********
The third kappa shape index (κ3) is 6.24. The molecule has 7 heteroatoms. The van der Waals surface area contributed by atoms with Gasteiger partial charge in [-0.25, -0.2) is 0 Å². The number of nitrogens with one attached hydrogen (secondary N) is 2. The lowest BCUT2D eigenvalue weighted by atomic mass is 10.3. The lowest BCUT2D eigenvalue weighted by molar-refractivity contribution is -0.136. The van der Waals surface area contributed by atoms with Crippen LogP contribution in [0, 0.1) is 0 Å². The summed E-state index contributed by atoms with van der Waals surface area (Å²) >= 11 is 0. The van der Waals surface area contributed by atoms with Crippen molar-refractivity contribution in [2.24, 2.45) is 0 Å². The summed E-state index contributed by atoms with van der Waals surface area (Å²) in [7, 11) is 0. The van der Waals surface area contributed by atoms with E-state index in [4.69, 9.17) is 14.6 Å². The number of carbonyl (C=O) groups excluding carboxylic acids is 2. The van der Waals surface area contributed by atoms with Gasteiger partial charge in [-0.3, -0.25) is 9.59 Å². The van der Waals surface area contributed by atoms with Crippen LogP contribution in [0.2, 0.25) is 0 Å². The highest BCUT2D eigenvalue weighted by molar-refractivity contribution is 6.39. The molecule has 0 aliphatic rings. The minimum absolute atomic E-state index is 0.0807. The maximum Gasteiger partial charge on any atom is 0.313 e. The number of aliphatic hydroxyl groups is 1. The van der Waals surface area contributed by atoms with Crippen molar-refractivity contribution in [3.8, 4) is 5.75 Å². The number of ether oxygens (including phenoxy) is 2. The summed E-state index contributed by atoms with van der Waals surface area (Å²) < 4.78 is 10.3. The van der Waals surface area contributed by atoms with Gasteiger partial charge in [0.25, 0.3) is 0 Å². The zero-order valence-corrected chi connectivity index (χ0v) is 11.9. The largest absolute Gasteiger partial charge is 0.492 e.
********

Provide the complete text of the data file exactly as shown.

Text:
The third kappa shape index (κ3) is 6.24. The molecule has 7 heteroatoms. The van der Waals surface area contributed by atoms with Gasteiger partial charge in [-0.25, -0.2) is 0 Å². The number of nitrogens with one attached hydrogen (secondary N) is 2. The lowest BCUT2D eigenvalue weighted by atomic mass is 10.3. The lowest BCUT2D eigenvalue weighted by molar-refractivity contribution is -0.136. The van der Waals surface area contributed by atoms with Crippen LogP contribution in [0, 0.1) is 0 Å². The summed E-state index contributed by atoms with van der Waals surface area (Å²) >= 11 is 0. The van der Waals surface area contributed by atoms with Crippen molar-refractivity contribution in [2.24, 2.45) is 0 Å². The summed E-state index contributed by atoms with van der Waals surface area (Å²) in [7, 11) is 0. The van der Waals surface area contributed by atoms with E-state index in [4.69, 9.17) is 14.6 Å². The number of carbonyl (C=O) groups excluding carboxylic acids is 2. The van der Waals surface area contributed by atoms with Gasteiger partial charge in [-0.3, -0.25) is 9.59 Å². The van der Waals surface area contributed by atoms with Crippen LogP contribution in [0.2, 0.25) is 0 Å². The highest BCUT2D eigenvalue weighted by molar-refractivity contribution is 6.39. The molecule has 0 aliphatic rings. The minimum absolute atomic E-state index is 0.0807. The maximum Gasteiger partial charge on any atom is 0.313 e. The number of aliphatic hydroxyl groups is 1. The van der Waals surface area contributed by atoms with Crippen molar-refractivity contribution in [3.8, 4) is 5.75 Å². The number of ether oxygens (including phenoxy) is 2. The summed E-state index contributed by atoms with van der Waals surface area (Å²) < 4.78 is 10.3. The van der Waals surface area contributed by atoms with Gasteiger partial charge in [0.25, 0.3) is 0 Å². The zero-order valence-corrected chi connectivity index (χ0v) is 11.9. The largest absolute Gasteiger partial charge is 0.492 e.